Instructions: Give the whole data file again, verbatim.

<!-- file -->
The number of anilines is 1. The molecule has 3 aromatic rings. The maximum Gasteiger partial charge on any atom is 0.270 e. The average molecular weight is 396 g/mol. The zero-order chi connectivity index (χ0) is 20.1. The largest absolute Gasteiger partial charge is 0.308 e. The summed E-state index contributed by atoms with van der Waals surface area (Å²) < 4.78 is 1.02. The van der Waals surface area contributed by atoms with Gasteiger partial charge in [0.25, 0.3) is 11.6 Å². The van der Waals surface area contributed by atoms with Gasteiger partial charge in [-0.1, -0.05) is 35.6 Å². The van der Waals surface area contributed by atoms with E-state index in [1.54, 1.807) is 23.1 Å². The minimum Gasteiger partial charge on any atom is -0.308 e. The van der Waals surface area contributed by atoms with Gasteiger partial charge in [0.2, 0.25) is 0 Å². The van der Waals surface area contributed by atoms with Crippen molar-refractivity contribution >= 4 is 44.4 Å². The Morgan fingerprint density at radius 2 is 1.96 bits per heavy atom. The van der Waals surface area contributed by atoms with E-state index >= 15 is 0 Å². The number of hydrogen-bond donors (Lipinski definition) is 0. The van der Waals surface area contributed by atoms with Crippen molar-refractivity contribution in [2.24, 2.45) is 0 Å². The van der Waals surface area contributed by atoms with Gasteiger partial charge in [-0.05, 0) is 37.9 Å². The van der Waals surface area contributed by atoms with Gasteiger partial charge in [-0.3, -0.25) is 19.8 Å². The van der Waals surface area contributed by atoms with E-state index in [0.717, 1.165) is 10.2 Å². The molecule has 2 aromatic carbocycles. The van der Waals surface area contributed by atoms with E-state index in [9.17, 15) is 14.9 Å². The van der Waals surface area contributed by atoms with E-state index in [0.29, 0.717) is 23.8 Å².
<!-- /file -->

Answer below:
The number of anilines is 1. The molecule has 3 aromatic rings. The maximum Gasteiger partial charge on any atom is 0.270 e. The average molecular weight is 396 g/mol. The zero-order chi connectivity index (χ0) is 20.1. The largest absolute Gasteiger partial charge is 0.308 e. The summed E-state index contributed by atoms with van der Waals surface area (Å²) < 4.78 is 1.02. The van der Waals surface area contributed by atoms with Gasteiger partial charge in [0.25, 0.3) is 11.6 Å². The van der Waals surface area contributed by atoms with Gasteiger partial charge in [-0.1, -0.05) is 35.6 Å². The van der Waals surface area contributed by atoms with E-state index in [1.54, 1.807) is 23.1 Å². The minimum Gasteiger partial charge on any atom is -0.308 e. The van der Waals surface area contributed by atoms with Gasteiger partial charge in [0.2, 0.25) is 0 Å². The van der Waals surface area contributed by atoms with Crippen molar-refractivity contribution >= 4 is 44.4 Å². The Morgan fingerprint density at radius 2 is 1.96 bits per heavy atom. The van der Waals surface area contributed by atoms with E-state index >= 15 is 0 Å². The number of hydrogen-bond donors (Lipinski definition) is 0. The van der Waals surface area contributed by atoms with Crippen molar-refractivity contribution in [2.24, 2.45) is 0 Å². The van der Waals surface area contributed by atoms with Gasteiger partial charge in [-0.05, 0) is 37.9 Å². The van der Waals surface area contributed by atoms with Gasteiger partial charge in [-0.3, -0.25) is 19.8 Å². The van der Waals surface area contributed by atoms with E-state index in [0.717, 1.165) is 10.2 Å². The molecule has 2 aromatic carbocycles. The van der Waals surface area contributed by atoms with E-state index in [9.17, 15) is 14.9 Å². The van der Waals surface area contributed by atoms with E-state index in [0.29, 0.717) is 23.8 Å².